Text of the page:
By this we mean whether prices for delivery in the future are higher or lower than prices for delivery in the near term. If prices for longer-­dated contracts are higher than the closest to deliver, there is an implicit cost to managing a commodity futures investment.

This means that passive trackers may not be low cost on the whole. While management charges are low at typically around 0.50% per annum, investors need to consider the possible ‘cost’ or hurdle from the ‘roll yield’ before investing.

To explain in more detail, commodity index returns are based on two sources – the return from a commodity futures portfolio and the yield on collateral held to back up those futures positions (such as US Treasury Bills). In turn, the total return of a commodity future can be thought of in two parts – the return from changes in ‘spot’ prices (i.e., near term immediate delivery) and the ‘roll yield’.

Prior to the expiry of a commodity future – when the commodity would be delivered or cash paid to a holder – the holding is ‘rolled’ to the next available futures contract. Often, commodity indices roll on a specific date.[iii] For example, if the contract for January delivery of crude oil is about to expire (on 23 December) the investment is ‘rolled’ onto the February contract.

However, if the price of the longer-­term contract has a higher price, this may imply a cost as prices for near-­term delivery are lower. As the time moves on, the nearby future falls in value towards the ‘spot’ price.

The cost of buying a nearby commodity future which falls in value as it nears expiry is known as a negative ‘roll yield’.

For some commodities, the roll yield is very significant. In fact, for 17[iv] out of the 19 commodities in the DJ­UBS Commodity index, prices one­ year ahead are higher than the nearby futures contract – on average the forward price is currently 9.0% higher than current nearby futures.[v]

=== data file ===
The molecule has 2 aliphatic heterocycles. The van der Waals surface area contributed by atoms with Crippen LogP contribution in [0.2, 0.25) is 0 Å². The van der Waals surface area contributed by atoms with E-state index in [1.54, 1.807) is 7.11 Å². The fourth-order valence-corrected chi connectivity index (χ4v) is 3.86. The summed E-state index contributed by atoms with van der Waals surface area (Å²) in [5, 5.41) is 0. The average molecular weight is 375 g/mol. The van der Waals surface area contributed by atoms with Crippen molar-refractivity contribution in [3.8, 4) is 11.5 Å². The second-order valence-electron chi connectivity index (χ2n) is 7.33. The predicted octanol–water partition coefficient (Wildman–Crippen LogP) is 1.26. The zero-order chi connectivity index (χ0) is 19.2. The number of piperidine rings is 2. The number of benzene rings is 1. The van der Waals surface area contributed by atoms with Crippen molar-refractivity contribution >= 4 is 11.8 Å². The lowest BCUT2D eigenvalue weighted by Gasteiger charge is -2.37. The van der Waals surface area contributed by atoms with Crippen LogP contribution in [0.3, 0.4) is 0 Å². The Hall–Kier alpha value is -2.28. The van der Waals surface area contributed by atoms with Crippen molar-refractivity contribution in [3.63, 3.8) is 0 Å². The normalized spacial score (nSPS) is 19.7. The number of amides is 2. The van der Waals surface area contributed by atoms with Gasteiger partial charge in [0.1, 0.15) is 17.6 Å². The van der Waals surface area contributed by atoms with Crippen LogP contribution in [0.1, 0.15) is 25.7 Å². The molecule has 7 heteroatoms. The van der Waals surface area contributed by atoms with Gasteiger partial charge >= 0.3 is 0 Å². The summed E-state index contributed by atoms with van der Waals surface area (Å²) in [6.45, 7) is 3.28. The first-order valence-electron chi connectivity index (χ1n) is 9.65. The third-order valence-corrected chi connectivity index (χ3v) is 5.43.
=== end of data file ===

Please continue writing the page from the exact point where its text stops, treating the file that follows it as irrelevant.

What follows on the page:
This means that the ‘roll yield’ can imply a significant hurdle to returns as ‘spot’ commodity prices need to rise by more than 9.0% to compensate for the negative roll yield before investors gain a positive return.[vi] Obviously the degree of the premium in forward prices can change (or reverse) but this ‘cost’ is relatively common. We estimate that the roll yield has been a drag to returns for passive investors in 11 of the past 12 years, approximately an average of ­8.7% per annum.[vii]

Commodity Returns Exhibit Seasonal Patterns

For most commodities, passive investment is problematic due to the uncertainty of the impact of the roll yield. This is particularly true of commodities that exhibit distinct seasonal patterns. Examples are natural gas, with heating and cooling demand seasons (see Figure 1) and agricultural commodities (seasonal plantings and harvesting).

Our research shows that there is pronounced seasonality in many agricultural commodities, with returns from agricultural commodity futures particularly negative over June to September for grains, July to August for beans, and February and April for tropicals (cocoa, coffee, sugar).[viii] With a passive approach to commodity investing, such impacts are not considered.

Figure 1. Natural Gas Future Prices (Henry Hub) By Contract Expiry Date

Natural Gas Future Prices (Henry Hub) By Contract Expiry Date

(Source: Bloomberg as at 27 November 2009)

Commodities Are Volatile

On an individual basis commodities are volatile. For example, natural gas, which is 12% of the DJ­UBS Commodity index, has had a daily trading range of 5.0% since 2000 – on average. [ix] As a whole, a commodities index basket has historically shown a similar risk level to that of developed equity markets. Such volatility may make passive commodity investment a difficult choice for lower risk portfolios and may mean that more conservative investors miss out on the diversification benefit commodities can bring to a bond­-focused investment portfolio.

No Currency-Hedged Class

Few passive investments are available with foreign currency exposure ‘hedged’ back to local (home) currencies to substantially reduce the risk of foreign currency investment. Buying a dollar-­based passive (index) investment means you are essentially taking three views – (a) that the spot price is going to rise (b) the shape of the futures curve will be in your favour or not overwhelm the rise in spot prices and finally (c) that the dollar will not depreciate against your home currency. You are implicitly betting that the dollar will strengthen against sterling.

In many ways, passive investments are a missed opportunity in commodity investing. So what do active commodity managers do differently?

Take Active Positions On Commodities

Managers will buy those commodities with the best fundamentals, not those that are traded in the most volume. Individual commodities have very different supply and demand dynamics. In many occasions, rising energy costs do not mean that industrial metals prices should be increasing or vice versa.